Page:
Joe Stiglitz makes the sensible point that the “1%” society America has become cannot be sustainably successful. The prosperity of the 1% depends on the prosperity of the 99%. Gross inequality is also economically inefficient and distorts a country’s politics.
Quote “It’s no use pretending that what has obviously happened has not in fact happened. [...]
I have been attending the Tax Forum in Canberra for the past two days. I made a submission to this Forum on congestion pricing on roads and I made a presentation based on this submission in the Environmental and Social Taxes session. To be honest this was the only session at the Forum where I [...]
Lenny Bruce once said ‘The only thing that people learn from history is that no one ever learns from history’. It is a nice quip although characteristically exaggerated. But the politicians of the world seem determined to demonstrate its accuracy in relation to the current economic crisis – yes, it is a crisis. The Great [...]
I meant to comment on the updated ACSI report on chief executive salaries for the top 100 ASX companies in Australia, It was released a few days ago. Over the ten year period to 2010:
Executives increased their annual salaries 131% to $4.322m. The median executive bonus increased 190%. The ASX increased in value 30.1%. [...]
From Greg Mankiw I got this interesting piece by Uwe Reinhardt critiquing the economic idea of efficiency – it’s a sequel to an earlier argument by Reinhardt. It interests me that both articles pop up in the business pages of the NYT.
Roughly efficiency means in a producer setting that more valued output is obtained [...]
Joseph Stiglitz is warning of a double dip recession in Europe because governments are becoming overly concerned with their deficits. Europe has similar fears but emphases weaknesses in US private sector housing demand that they some claim call for an increased US fiscal stimulus.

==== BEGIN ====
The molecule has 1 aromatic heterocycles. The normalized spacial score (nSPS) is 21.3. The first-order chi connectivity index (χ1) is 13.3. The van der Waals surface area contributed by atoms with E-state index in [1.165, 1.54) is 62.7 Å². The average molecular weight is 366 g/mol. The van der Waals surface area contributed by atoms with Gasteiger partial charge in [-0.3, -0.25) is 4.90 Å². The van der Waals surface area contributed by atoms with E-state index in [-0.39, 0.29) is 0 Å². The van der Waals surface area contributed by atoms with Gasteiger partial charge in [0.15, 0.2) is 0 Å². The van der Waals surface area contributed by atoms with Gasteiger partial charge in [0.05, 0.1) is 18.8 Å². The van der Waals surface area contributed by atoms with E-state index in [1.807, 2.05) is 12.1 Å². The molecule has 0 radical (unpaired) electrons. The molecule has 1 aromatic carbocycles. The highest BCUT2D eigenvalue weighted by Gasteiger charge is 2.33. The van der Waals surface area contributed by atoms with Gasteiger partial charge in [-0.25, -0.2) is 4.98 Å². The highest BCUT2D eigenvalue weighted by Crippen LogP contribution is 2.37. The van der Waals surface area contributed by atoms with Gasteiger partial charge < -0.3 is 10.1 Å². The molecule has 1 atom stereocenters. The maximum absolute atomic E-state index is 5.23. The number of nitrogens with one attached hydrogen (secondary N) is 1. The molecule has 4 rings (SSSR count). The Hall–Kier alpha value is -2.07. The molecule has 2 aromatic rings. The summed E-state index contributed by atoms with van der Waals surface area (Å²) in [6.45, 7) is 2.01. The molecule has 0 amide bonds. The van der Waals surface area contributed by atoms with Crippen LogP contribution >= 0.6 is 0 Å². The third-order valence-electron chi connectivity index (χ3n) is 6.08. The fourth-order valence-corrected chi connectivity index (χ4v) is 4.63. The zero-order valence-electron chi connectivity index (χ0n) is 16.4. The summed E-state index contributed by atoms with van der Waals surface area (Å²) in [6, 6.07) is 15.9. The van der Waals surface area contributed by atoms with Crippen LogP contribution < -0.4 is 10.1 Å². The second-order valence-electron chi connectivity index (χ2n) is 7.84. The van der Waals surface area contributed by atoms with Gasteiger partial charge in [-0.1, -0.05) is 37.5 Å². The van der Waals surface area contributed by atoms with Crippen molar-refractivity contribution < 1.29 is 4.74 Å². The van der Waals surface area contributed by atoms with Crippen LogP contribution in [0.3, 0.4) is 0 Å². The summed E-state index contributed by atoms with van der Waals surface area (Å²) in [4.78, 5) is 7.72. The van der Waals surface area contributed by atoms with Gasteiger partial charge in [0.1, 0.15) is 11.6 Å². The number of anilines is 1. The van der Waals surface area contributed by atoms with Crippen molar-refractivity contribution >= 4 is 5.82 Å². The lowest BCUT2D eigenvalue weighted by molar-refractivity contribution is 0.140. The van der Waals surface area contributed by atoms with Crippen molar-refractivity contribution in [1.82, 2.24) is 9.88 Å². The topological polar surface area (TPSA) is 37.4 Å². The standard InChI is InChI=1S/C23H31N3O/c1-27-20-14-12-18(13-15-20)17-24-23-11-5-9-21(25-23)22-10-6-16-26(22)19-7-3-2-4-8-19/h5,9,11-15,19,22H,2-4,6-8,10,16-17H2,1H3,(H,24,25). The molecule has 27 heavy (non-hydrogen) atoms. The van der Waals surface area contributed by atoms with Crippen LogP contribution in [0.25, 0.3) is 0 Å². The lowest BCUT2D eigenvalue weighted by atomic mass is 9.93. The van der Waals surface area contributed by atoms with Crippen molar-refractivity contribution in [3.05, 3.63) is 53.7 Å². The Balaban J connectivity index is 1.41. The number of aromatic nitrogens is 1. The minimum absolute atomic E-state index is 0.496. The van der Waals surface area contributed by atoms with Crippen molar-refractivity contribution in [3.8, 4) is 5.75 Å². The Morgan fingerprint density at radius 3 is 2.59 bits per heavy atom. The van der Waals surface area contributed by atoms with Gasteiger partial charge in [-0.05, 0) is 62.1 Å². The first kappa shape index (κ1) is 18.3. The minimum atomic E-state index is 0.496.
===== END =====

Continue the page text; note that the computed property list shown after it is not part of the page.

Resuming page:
Equity markets around the world – including Australia – are tipping [...]
Craig Emerson capably discusses the collapse of the comprehensive RSPT and the adoption instead of a much narrower resource rental tax (an MMRT) on coal, oil and iron ore. Readers of this blog will know (see last post) that I have changed my view on the RSPT. It was a (possibly justifiable) grab for resources [...]
I’ve been in Sydney most of this week attending the Australia’s Future Tax System – A Post-Henry Tax Review. It had some excellent speakers and was for me – not a taxation specialist – very informative. I particularly liked John Freebairn’s overview and a superb paper by Ben Smith which clarified my views on the [...]
George Fane makes more sense than the group of 21 economist on the RSPT. I summarise. (2720)
This Aussi-sourced YouTube on the European debt crisis was hilariously scary. It has been doing the rounds but I picked it up on Greg Mankiw’s blog. (179)
The statement by economists supporting the RSPT resource rent tax is curious in its intent. It supports taxing profits rather than the existing production-based royalties as most economists would. But its other contentions that the mining industry will not ‘contract’ conflict with this view.